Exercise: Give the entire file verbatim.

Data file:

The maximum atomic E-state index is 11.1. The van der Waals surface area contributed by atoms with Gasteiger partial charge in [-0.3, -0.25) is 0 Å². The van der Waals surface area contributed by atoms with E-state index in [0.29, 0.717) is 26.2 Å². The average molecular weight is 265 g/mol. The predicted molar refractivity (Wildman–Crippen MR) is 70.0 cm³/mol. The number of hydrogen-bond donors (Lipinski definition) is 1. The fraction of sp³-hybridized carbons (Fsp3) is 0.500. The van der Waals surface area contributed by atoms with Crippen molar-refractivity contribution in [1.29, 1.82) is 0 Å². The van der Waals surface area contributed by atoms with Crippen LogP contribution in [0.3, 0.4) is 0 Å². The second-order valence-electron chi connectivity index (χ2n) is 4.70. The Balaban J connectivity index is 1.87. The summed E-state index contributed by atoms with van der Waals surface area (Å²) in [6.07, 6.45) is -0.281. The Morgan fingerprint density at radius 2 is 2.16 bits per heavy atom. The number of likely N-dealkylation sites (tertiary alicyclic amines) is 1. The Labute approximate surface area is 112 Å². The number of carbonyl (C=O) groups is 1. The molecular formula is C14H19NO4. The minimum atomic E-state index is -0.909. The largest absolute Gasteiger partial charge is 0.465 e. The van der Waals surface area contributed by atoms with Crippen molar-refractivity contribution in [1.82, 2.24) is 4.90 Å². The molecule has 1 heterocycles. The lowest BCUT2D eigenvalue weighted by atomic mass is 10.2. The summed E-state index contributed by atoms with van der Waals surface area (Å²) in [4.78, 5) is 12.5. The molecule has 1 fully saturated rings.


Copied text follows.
The maximum atomic E-state index is 11.1. The van der Waals surface area contributed by atoms with Gasteiger partial charge in [-0.3, -0.25) is 0 Å². The van der Waals surface area contributed by atoms with E-state index in [0.29, 0.717) is 26.2 Å². The average molecular weight is 265 g/mol. The predicted molar refractivity (Wildman–Crippen MR) is 70.0 cm³/mol. The number of hydrogen-bond donors (Lipinski definition) is 1. The fraction of sp³-hybridized carbons (Fsp3) is 0.500. The van der Waals surface area contributed by atoms with Crippen molar-refractivity contribution in [1.29, 1.82) is 0 Å². The van der Waals surface area contributed by atoms with Crippen LogP contribution in [0.3, 0.4) is 0 Å². The second-order valence-electron chi connectivity index (χ2n) is 4.70. The Balaban J connectivity index is 1.87. The summed E-state index contributed by atoms with van der Waals surface area (Å²) in [6.07, 6.45) is -0.281. The Morgan fingerprint density at radius 2 is 2.16 bits per heavy atom. The number of likely N-dealkylation sites (tertiary alicyclic amines) is 1. The Labute approximate surface area is 112 Å². The number of carbonyl (C=O) groups is 1. The molecular formula is C14H19NO4. The minimum atomic E-state index is -0.909. The largest absolute Gasteiger partial charge is 0.465 e. The van der Waals surface area contributed by atoms with Crippen molar-refractivity contribution in [1.82, 2.24) is 4.90 Å². The molecule has 1 heterocycles. The lowest BCUT2D eigenvalue weighted by atomic mass is 10.2. The summed E-state index contributed by atoms with van der Waals surface area (Å²) in [4.78, 5) is 12.5. The molecule has 1 fully saturated rings.